How should children be treated with peanut allergy?
Recently, there is increasing evidence that children with peanut allergy should gradually increase peanut intake to reduce the severity of the disease. However, according to recent findings, such a gradual increase may make the situation even worse.
A recent study by McMaster University found that a gradual increase in peanut intake in children with peanut allergy could increase the severity of the disease. The results of the study were published in the journal The Lancet in English.
Oral peanut immunotherapy has increased the triple rate of anaphylaxis
Past studies of food problems have shown that oral immunotherapy, which gradually increases the dose of allergens over time, can be quite effective. However, a recent survey by the University of Macmaster raises suspicions about this approach. It has been shown that attempts to desensitize children in the real world promote allergic reactions, including severe and potentially fatal anaphylaxis, compared to completely avoiding contact with peanuts. The researchers found that oral peanut immunotherapy increased the triple rate of anaphylaxis from about 7.1 percent to a healthy 22.2 percent. Allergic reactions that led to vomiting, abdominal pain, itching in the mouth, rash and asthma, increased significantly.
The safety of oral immunotherapy should be improved
Various studies of different quality for oral immunotherapy have been published, but the efficacy and reliability of treatment remain unclear, according to the authors in the current study. The new study includes all previous randomized clinical trials in which oral peanut therapy is compared with unimunotherapy for best possible evidence-taking evidence. It has been shown that current oral immunotherapeutic approaches to peanuts can achieve the immune target for desensitization, but this does not result in achieving the desired goal of avoiding an allergic response and anaphylaxis.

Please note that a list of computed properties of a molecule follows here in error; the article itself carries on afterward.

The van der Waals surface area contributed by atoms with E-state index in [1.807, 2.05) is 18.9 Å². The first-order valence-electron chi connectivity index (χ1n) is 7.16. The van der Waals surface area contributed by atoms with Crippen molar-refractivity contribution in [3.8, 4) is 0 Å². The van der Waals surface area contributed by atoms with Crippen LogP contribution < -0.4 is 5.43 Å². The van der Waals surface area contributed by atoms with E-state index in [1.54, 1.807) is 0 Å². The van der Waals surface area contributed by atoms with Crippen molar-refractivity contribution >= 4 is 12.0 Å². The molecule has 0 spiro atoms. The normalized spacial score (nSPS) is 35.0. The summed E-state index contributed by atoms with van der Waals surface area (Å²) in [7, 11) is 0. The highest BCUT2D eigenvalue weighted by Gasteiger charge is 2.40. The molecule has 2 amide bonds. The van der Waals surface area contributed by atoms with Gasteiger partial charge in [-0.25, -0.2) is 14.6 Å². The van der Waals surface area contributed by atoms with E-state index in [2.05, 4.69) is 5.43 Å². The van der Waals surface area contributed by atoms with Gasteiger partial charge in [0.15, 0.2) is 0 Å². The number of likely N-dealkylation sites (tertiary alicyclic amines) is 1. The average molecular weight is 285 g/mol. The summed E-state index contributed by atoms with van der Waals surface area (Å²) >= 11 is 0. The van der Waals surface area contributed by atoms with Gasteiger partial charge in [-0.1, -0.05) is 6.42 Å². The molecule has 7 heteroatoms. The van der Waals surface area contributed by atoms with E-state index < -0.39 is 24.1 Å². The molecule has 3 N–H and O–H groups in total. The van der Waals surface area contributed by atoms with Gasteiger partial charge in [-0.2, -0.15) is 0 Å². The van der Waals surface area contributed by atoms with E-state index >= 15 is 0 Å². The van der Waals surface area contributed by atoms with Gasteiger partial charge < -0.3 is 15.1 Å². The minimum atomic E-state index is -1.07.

On the contrary, the opposite occurs, with more allergic and adverse reactions in oral immunotherapy than avoiding contact with peanuts or taking a placebo, the authors explain. Findings do not condemn ongoing research in the field of oral immunotherapy, but the method should be carefully examined, safety should be improved, and success factors should meet the desires of affected individuals, researchers say.
Many allergies are overcome during early life
In Europe and North America, more than six million people are affected by food allergies, including eight percent of children and two to three percent of adults. While allergies to milk and eggs are often overcome at the age of five to ten years, peanut allergy can be a lifelong problem for patients. Oral immunotherapy studies measure success in the treatment of whether the patient tolerates the controlled allergenic challenge. However, this can not predict the future risk in the real world, researchers say.
Oral or epicutaneous immunotherapy?
The results of the oral (through the mouth) and epicutaneous (contact skin) immunotherapy should be compared. Although epicutaneous immunotherapy is less effective, it has a better security profile than oral immunotherapy, explains the researchers. It should not be forgotten that the early introduction of peanut products in baby food can prevent most cases of peanut allergy. However, better strategies need to be developed to reduce the number of patients with an existing peanut allergy. (How)